28: Apocalypse Now (1979) 100
[ review ]

29: Mr. Smith Goes to Washington (1939) 87
[ James Stewart is wonderful in this inspirational political fable about an earnest senator’s day-long stand for what he believes in, in spite of his opponents’ cheap tricks. Pure Capra. ]

30: Treasure of the Sierra Madre (1948) 89
[ Humphrey Bogart is riveting as a down-on-his-luck American in Mexico who takes on prospecting with fellow bum Tim Holt and old-timer Walter Huston. They must face bandits, exhaustion and the paranoid fear of being robbed of one’s share by the others. This is classic studio moviemaking, well-oiled entertainment that never misses a beat but also has a thing or two to say about the darker chambers of the human heart. ]

31: Annie Hall (1977) 95
[ review ]

32: The Godfather Part II (1974) 86
[ review ]

33: High Noon (1952) 70
[ This black and white Western is kinda square, with Gary Cooper’s Marshall walking around like he’s got a stick up his ass and Grace Kelly being all self-righteous (she plays a Quaker) and pretty (oh so pretty). But the plot’s clock (an infamous bandit is coming to kill Cooper on the noon train and the movie counts down the hour until then in real time) builds up a lot of suspense, there are some interesting morality issues (Cooper refuses to flee, even though no one in town will stick his neck out for him) and I love the recurrent theme song (the Oscar-winning Do Not Forsake Me, Oh My Darlin’. ]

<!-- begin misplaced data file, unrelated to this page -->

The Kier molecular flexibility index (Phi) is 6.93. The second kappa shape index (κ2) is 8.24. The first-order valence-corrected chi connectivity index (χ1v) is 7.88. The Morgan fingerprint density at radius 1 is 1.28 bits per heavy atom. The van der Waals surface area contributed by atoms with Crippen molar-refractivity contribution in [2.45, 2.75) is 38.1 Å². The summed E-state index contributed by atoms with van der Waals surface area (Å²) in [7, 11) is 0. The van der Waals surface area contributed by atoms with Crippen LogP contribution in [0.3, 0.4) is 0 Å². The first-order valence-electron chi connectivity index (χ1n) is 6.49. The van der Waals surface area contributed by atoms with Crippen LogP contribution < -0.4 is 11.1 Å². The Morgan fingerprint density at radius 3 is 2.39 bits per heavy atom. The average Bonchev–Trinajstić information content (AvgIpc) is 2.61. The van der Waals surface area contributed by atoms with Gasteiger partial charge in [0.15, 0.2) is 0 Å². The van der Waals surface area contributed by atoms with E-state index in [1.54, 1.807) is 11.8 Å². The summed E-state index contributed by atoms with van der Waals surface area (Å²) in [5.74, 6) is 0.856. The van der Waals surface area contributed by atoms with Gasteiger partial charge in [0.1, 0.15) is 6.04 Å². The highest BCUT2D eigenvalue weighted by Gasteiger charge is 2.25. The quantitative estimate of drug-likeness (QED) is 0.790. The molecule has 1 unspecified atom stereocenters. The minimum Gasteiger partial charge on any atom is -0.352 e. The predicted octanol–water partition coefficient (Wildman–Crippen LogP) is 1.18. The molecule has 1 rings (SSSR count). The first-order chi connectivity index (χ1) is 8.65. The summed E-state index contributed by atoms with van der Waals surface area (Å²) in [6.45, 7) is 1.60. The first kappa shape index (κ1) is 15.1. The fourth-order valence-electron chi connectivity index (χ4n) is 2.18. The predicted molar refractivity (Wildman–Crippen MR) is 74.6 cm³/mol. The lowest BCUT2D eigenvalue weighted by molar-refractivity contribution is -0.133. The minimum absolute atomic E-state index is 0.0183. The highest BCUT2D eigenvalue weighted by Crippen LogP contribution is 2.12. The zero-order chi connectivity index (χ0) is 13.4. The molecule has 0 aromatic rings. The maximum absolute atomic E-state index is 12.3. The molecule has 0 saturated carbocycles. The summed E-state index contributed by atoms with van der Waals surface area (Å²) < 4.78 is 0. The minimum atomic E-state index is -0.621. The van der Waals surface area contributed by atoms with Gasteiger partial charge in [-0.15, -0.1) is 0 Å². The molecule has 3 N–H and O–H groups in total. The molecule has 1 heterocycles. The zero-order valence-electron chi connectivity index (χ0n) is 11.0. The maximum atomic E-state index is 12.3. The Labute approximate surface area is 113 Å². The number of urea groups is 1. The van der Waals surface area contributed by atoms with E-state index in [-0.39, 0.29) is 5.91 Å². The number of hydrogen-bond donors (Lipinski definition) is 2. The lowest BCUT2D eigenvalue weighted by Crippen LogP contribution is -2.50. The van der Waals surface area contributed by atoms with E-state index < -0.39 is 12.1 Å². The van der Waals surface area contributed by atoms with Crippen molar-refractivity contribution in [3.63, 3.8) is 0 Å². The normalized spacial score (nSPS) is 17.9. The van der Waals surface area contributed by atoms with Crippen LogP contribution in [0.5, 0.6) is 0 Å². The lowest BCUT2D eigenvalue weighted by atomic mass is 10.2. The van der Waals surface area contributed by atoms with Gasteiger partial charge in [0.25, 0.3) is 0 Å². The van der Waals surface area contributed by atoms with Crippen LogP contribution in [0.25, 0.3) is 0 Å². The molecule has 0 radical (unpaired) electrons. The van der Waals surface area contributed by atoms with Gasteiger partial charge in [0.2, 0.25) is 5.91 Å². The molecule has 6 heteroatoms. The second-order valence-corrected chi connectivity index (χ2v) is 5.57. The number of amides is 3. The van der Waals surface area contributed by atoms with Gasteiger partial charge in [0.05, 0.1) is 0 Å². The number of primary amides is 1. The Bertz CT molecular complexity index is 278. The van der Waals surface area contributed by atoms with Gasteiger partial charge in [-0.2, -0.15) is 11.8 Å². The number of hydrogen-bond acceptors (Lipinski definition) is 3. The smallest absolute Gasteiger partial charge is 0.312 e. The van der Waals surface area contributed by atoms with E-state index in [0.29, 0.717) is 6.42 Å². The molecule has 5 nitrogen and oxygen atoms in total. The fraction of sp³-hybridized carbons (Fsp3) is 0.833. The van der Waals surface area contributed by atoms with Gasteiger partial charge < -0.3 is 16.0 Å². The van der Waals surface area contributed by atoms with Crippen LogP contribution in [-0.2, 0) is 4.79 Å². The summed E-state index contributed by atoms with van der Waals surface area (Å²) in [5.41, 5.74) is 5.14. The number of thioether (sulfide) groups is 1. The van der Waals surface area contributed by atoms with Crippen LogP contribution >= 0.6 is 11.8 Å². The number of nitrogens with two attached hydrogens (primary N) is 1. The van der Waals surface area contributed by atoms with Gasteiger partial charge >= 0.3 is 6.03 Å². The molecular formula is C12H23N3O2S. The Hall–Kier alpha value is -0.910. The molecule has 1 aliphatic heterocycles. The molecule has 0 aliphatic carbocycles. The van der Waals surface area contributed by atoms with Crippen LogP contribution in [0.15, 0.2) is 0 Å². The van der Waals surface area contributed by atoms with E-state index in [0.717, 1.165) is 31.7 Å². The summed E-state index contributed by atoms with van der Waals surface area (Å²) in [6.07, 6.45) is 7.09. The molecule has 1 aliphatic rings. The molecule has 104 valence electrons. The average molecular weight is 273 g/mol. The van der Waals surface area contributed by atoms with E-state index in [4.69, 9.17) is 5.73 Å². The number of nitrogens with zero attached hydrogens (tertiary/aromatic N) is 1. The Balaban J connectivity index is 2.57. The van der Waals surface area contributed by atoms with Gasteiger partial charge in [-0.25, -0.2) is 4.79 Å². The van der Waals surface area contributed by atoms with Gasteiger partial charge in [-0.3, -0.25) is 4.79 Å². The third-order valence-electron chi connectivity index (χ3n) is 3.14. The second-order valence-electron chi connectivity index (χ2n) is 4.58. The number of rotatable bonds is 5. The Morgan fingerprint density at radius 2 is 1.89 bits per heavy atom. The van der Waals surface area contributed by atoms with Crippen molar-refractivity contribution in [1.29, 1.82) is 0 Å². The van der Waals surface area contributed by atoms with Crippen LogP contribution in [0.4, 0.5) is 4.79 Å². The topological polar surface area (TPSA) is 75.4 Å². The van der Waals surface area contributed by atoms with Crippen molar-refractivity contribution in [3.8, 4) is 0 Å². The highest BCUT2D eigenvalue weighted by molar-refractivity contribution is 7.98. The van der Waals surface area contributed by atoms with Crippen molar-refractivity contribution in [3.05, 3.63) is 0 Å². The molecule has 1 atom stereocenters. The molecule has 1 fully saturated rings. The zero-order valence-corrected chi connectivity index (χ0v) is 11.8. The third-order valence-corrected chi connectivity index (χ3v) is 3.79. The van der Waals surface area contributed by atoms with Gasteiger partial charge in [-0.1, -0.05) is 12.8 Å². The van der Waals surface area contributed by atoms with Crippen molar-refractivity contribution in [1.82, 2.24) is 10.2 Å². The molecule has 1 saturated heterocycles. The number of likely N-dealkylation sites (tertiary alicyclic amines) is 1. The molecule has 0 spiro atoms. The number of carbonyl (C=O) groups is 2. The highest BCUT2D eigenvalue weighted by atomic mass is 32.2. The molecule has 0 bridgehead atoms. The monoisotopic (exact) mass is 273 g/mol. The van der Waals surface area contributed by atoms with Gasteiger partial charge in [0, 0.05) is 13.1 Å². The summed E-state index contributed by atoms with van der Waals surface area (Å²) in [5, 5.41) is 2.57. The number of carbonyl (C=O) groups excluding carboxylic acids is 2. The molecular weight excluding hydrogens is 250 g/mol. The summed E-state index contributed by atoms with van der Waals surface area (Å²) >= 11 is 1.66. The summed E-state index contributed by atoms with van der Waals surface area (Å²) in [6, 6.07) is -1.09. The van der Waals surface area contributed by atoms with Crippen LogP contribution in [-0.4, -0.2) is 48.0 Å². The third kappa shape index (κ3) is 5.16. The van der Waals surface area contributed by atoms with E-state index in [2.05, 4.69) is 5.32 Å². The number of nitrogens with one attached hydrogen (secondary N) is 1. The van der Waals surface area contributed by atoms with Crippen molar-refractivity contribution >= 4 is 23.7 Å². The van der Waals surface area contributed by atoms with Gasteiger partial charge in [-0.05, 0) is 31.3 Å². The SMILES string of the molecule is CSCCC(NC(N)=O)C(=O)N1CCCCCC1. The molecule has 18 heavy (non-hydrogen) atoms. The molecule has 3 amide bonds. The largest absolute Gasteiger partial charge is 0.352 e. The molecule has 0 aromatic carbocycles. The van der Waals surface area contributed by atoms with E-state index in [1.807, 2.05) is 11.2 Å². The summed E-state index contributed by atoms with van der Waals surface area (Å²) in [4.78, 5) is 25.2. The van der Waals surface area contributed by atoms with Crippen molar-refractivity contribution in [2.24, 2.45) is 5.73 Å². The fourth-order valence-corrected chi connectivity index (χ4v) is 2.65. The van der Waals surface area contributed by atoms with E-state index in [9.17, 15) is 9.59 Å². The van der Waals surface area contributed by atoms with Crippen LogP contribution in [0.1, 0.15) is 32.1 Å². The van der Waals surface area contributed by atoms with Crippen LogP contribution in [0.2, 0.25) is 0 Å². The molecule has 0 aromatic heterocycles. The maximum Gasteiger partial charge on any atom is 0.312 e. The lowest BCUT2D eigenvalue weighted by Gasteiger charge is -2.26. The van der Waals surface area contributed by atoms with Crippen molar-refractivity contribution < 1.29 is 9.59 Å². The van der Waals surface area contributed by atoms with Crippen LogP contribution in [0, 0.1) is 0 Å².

34: To Kill a Mockingbird (1962) 97
[ One of the greats, it conveys an essential message about racial harmony with grace and intelligence. Gregory Peck is the father everyone wishes he had. ]

35: It Happened One Night (1934) 62
[ “Remember me? I’m the fella you slept on last night.”
Clark Gable stars as a flippant newshound who hooks up on a night bus to New York with a spoiled brat (Claudette Colbert) running away from her father. This is an old-fashioned romantic comedy, pairing a wisecracking leading man matched with a dame who can snap back at him – it’s “When Harry Met Sally” 50 years early. The plot is thin and the characters aren’t very complex, but Colbert and Gable have chemistry and the banter between them is enjoyable. ]

36: Midnight Cowboy (1969) 90
[ review ]

37: The Best Years of Our Lives (1946)

38: Double Indemnity (1944) 94
[ Hard-boiled narration, light coming in through venitian blinds, a dame who’s “not fully covered”… This is noir alright, but with Billy Wilder’s cynical sense of humor offsetting things. Right from their first exchange, sparks are flying between Fred MacMurray and Barbara Stanwyck:

Phyllis: Mr. Neff, why don’t you drop by tomorrow evening about eight-thirty. He’ll be in then.
Walter Neff: Who?
Phyllis: My husband. You were anxious to talk to him weren’t you?
Walter Neff: Yeah, I was, but I’m sort of getting over the idea, if you know what I mean.
Phyllis: There’s a speed limit in this state, Mr. Neff. Forty-five miles an hour.
Walter Neff: How fast was I going, officer?
Phyllis: I’d say around ninety.
Walter Neff: Suppose you get down off your motorcycle and give me a ticket.
Phyllis: Suppose I let you off with a warning this time.
Walter Neff: Suppose it doesn’t take.
Phyllis: Suppose I have to whack you over the knuckles.